Catalin Paraschiv (Vlad) and Constantin Barbulescu (Constantin) are both primarily screen actors, but most of the rest of the cast are theatre actors. I knew Constantin before (heís been in "The Bill"!) and I went around asking everyone who read the script who Vladís character made them think of until Catalinís name came up. Camelia Maxim (Mara) is a very well respected theatre actor and only does the occasional film. We were very lucky that her husband happened to come in one day and take the script back for her to read. I knew she was Mara the minute she walked in. Both Rudi Rosenfeld (Nicolae) and Roxana Guttmann (Ileana) work at the Jewish Theatre in Bucharest (they both also had small roles in Coppolaís YOUTH WITHOUT YOUTH). Roxana was the only actor who really ate at the auditions, and Rudi was a bit of a revelation (I thought he was good but he turned out even better). And, yeah, I think the rest of the cast also have theatre backgrounds. There are loads of screen actors in Romania, but thereís a huge repertory theatre tradition and most actors earn their bread and butter that way.
We had a couple of weeks rehearsal, but what was really great was going on location in Podoleni village in the north of Romania (Moldova county). Everyone was in character (more or less) and they all had fun interacting with the real villagers (who sometimes had no idea they were talking to actors).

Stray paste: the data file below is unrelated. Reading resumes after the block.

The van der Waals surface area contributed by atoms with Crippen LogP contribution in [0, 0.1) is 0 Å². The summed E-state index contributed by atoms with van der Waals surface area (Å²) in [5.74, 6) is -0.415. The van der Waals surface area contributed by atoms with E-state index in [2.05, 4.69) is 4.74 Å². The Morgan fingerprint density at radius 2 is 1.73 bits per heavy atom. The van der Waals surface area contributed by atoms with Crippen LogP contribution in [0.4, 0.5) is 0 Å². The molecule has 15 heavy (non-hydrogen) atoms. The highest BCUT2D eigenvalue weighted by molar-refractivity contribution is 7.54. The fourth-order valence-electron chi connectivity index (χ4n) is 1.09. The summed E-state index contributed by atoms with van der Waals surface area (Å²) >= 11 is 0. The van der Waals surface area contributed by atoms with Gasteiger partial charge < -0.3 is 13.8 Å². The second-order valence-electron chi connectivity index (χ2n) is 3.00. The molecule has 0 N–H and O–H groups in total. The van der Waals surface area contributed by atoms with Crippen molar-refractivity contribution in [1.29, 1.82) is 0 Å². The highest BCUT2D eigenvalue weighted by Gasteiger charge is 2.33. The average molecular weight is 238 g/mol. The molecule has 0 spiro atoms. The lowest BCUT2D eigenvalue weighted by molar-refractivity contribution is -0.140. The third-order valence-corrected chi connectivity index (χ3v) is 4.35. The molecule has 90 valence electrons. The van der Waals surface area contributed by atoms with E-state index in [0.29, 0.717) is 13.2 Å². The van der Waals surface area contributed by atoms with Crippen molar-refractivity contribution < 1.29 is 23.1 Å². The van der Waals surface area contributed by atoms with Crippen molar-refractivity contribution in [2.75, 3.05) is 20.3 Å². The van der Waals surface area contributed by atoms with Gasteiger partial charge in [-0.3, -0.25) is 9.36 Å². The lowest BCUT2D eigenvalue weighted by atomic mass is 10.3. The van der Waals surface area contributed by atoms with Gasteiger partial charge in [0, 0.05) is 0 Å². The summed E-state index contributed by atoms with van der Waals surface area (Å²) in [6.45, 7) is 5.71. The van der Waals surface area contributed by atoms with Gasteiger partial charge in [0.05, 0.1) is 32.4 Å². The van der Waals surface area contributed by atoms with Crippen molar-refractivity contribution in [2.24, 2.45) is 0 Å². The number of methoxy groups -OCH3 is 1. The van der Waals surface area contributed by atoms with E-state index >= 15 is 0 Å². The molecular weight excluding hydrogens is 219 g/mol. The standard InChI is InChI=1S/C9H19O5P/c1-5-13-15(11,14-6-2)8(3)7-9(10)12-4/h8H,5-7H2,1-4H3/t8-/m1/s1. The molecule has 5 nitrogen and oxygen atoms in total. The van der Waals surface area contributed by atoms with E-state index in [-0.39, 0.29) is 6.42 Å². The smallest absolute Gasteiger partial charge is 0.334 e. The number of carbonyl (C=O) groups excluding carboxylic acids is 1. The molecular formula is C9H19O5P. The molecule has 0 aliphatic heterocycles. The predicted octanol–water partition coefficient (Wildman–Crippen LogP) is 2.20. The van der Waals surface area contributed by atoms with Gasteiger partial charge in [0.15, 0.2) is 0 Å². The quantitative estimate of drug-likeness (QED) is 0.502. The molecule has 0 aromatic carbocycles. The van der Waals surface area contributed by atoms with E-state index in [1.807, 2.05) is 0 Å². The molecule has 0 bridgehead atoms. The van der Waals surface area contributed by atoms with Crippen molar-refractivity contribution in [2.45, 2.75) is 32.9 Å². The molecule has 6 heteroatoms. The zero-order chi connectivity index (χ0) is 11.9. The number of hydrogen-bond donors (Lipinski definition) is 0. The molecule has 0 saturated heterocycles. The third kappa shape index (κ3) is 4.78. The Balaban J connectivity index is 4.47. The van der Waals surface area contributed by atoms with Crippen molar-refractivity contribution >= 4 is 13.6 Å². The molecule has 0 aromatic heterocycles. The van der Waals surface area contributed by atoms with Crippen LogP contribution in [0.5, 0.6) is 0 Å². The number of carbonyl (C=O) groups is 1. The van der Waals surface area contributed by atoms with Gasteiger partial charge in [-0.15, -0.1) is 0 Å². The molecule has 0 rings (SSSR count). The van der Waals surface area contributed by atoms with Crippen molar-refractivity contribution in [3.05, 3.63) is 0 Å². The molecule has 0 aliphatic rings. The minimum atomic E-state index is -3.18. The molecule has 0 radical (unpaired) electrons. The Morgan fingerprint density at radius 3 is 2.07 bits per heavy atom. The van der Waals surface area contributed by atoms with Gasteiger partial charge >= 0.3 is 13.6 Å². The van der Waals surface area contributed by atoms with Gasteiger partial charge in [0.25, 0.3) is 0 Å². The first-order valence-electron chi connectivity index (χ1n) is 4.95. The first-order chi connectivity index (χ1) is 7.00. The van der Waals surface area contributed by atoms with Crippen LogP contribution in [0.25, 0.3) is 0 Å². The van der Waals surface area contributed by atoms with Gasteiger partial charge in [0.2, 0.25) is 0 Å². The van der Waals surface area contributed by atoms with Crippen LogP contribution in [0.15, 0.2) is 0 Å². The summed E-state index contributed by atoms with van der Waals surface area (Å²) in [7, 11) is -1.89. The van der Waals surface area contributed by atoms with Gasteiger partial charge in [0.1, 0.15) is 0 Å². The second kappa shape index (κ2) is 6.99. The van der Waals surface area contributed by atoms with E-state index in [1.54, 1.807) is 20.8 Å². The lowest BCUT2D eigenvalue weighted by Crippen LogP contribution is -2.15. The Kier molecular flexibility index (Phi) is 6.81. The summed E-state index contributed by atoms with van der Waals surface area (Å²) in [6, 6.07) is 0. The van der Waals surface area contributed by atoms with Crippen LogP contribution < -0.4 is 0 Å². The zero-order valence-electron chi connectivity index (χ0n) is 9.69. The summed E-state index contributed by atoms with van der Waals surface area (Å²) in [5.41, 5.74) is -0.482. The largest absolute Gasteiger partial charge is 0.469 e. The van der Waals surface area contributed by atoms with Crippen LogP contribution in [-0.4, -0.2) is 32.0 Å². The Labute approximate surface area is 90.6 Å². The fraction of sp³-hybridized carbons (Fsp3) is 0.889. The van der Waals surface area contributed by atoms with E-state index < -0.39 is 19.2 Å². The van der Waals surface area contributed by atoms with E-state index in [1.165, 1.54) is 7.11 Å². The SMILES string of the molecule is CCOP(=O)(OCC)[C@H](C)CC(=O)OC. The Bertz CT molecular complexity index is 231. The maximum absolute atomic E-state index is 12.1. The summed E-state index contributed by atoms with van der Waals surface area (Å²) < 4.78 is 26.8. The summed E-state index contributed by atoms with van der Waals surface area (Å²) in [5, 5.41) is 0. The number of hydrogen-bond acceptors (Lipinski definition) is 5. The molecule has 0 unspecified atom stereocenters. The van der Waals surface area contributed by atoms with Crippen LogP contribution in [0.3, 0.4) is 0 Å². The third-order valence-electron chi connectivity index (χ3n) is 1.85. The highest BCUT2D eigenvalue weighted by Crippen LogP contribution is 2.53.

Stu: You are known as an editor as much as a director. Two questions: (a) which do you consider yourself to be first and foremost, and (b) whatís the greatest benefit of being an editor when working as director.
Faye: I think of myself as a film-maker, and writing, editing and directing are just different stretches along the same path. A background in editing is really good because when someone on set says "they can fix it in post", you can say with confidence "no, they canít, letís get it right now".
Stu: STRIGOI has a quirky, unforced manner about it. As well as a stylised one. It fits ill with present-day genre films Ė in a good way Ė recalling early 90s films such as CRONOS, JACK BE NIMBLE and CEMETERY MAN. Iíd like to know though which films you were specifically influenced by, and in what capacity?
Faye: When I write, I just think in terms of the story and the world of the characters, I donít consciously think of other films. When we were in pre-production it was hard to talk about STRIGOI to people without mentioning BLACK CAT, WHITE CAT, which is probably the most life-affirming movie ever made in Eastern Europe. It creates a very particular movie world, but that world is also very recognisably based on something real, and thatís what I wanted to do with STRIGOI.
And I ended up re-watching MILLERíS CROSSING a few times. I love the plotting and the tone of the film, I love the way it pulls off drama and comedy and melancholy all at the same time. Both 90s films!
Stu: What research went into making the film? From exploring the folklore, to observing the culture: Iíd love to know how you prepared for the film, as it genuinely appears to have been immaculately conceived.